Some books or master told us this principle: Equal or less than 15 lines per method(function), and the perfect is under(or equal) 8 lines.

Does the principle make sense for most conditions?

There are many cases break the principle in Windows OSX Android UNIX SDKs, so how to deal with the principle?

What are the exceptions for this principle?

Is it worth to take a lot of time to refactor exist code to fit this principle?

How about call another method just at 15th line?(kidding)

  • 1
    There is a reason behind this principle: your mind can only keep track of a few "things" at a time (as far as I can remember, one normally cannot visualize more than 7 objects at the same time). So when a function gets larger than 15 lines (about twice as much as 7) it gets more and more difficult to understand. So a few minutes spent today breaking up a complex function into smaller ones will probably save many hours of debugging six months later.
    – Giorgio
    Commented Aug 14, 2014 at 7:23
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    Question will most likely get closed as opinion based. Basically this is a good rule of thumb. The exact amount of lines may depend a bit, some languages tend to do less in a single lines while others allow you to write something like quicksort in a single line. Commented Aug 14, 2014 at 7:27
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    A lot of well used and reputable free software don't follow that rule blindly (e.g. Linux kernel, GCC, ....); BTW would you find a book made of only 15 lines chapters very readable? Commented Aug 14, 2014 at 8:05
  • @BasileStarynkevitch: well, a book is quite different compared to source code, so it's not an easy comparison. Commented Aug 14, 2014 at 8:13

1 Answer 1


I hear "rules" like this all the time, but it's all to easy to try too hard to adhere to these types of rules.

I've seen code where functions are broken into illogical blocks simply to keep functions short.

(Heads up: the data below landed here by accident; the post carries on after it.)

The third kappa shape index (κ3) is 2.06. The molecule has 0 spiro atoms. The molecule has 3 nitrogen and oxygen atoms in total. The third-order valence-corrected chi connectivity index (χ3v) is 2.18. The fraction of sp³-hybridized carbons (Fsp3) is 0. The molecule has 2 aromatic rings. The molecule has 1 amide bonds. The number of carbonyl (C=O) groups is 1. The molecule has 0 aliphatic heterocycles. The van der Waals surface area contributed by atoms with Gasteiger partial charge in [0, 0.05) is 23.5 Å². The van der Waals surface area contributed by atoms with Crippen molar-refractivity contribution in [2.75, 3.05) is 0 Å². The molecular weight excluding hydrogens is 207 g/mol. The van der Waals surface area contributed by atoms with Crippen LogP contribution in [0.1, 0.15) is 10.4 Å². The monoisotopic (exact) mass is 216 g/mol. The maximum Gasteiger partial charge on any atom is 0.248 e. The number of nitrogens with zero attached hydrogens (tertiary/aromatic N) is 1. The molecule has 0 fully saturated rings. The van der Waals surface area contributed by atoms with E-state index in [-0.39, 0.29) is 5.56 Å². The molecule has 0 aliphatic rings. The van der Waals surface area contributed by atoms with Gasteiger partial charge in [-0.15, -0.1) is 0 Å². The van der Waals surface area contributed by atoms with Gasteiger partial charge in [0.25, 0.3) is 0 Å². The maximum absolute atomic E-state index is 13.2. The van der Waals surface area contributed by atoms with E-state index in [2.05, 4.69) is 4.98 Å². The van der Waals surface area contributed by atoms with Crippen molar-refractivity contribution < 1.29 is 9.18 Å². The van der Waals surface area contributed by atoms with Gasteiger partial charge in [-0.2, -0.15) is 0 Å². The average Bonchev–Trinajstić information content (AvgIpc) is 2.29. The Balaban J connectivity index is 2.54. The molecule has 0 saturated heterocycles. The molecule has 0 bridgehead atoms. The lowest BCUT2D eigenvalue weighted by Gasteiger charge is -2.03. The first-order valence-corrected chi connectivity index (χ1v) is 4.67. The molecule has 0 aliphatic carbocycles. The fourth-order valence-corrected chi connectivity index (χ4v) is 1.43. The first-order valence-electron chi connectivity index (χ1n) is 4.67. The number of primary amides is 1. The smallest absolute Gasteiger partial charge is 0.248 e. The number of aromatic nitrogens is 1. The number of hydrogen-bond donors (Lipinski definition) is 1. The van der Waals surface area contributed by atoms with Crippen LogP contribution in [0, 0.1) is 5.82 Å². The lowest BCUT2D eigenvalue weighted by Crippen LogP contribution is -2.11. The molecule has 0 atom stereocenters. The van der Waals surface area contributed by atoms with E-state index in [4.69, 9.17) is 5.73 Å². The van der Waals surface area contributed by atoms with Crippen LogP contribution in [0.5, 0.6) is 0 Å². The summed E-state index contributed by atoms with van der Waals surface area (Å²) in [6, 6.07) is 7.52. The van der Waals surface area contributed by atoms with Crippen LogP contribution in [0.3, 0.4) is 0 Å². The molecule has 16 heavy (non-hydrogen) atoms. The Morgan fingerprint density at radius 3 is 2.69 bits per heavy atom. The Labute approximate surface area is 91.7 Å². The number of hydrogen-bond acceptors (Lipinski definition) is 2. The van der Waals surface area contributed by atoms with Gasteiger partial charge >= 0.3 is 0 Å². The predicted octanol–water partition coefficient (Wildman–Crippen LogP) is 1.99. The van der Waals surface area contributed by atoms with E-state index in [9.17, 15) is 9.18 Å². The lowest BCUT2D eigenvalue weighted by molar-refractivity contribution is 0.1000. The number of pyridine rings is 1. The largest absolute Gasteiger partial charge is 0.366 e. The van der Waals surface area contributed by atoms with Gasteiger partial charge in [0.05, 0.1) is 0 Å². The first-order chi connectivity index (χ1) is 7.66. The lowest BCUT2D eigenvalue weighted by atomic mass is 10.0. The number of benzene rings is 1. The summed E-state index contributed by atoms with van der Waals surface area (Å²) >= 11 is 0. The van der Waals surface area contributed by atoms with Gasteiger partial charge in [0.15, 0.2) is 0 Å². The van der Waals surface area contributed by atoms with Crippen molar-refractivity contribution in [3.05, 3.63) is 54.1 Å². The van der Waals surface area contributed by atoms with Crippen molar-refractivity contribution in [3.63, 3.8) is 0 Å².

I'd say that common sense is the best rule.

No one is ever going to be able to come up with a number that works in every situation. If you find a logical block of statements that can be refactored into a new method, do it and you should find your method lengths as reasonable as possible.

If you can't, but you notice that methods are getting unreasonably long, take it not as a sign you should raze them down to an arbitrary number of lines, but that maybe something else needs to be refactored, for example, maybe the class as a whole has too much responsibility.

Edit: SJuan76 also brings up an excellent point:

Q: When is 15 lines of code not really 15 lines of code?

A: When it's 15 lines of logging values/trival input validation/(etc.)

That's one of the biggest pitfalls of using lines of code as a metric, even if it's a narrow case like this. Lines of code don't convert/equate to any useful measure of "work". In one environment 10 lines might just be enough to configure an error logger, in another, 2 lines might be enough, I'd say in both cases would merit one method.

  • Also, keep in mind to take into account the programming style. If you are programming defensively, you might very well spend most of these 15 lines just checking the input parameters & logging... but such a code usually does not add to the complexity of the code (IMO, it reduces it since your code needs to cover less cases) and how easy it is to read it.
    – SJuan76
    Commented Aug 14, 2014 at 7:57
  • That's a great point, I just added a mention of it in the answer. Commented Aug 14, 2014 at 8:06
  • Decades of programming has taught me that "common sense" can mean very different things to different people. I recommend being specific. Commented Aug 14, 2014 at 11:10
  • Also the very word rule makes me cring. Should be a guideline Commented Aug 14, 2014 at 11:10
  • and finally, for the issue at hand - in ruby I try to follow a recommendation of 5 lines per method and 100 lines per class :) Commented Aug 14, 2014 at 11:11

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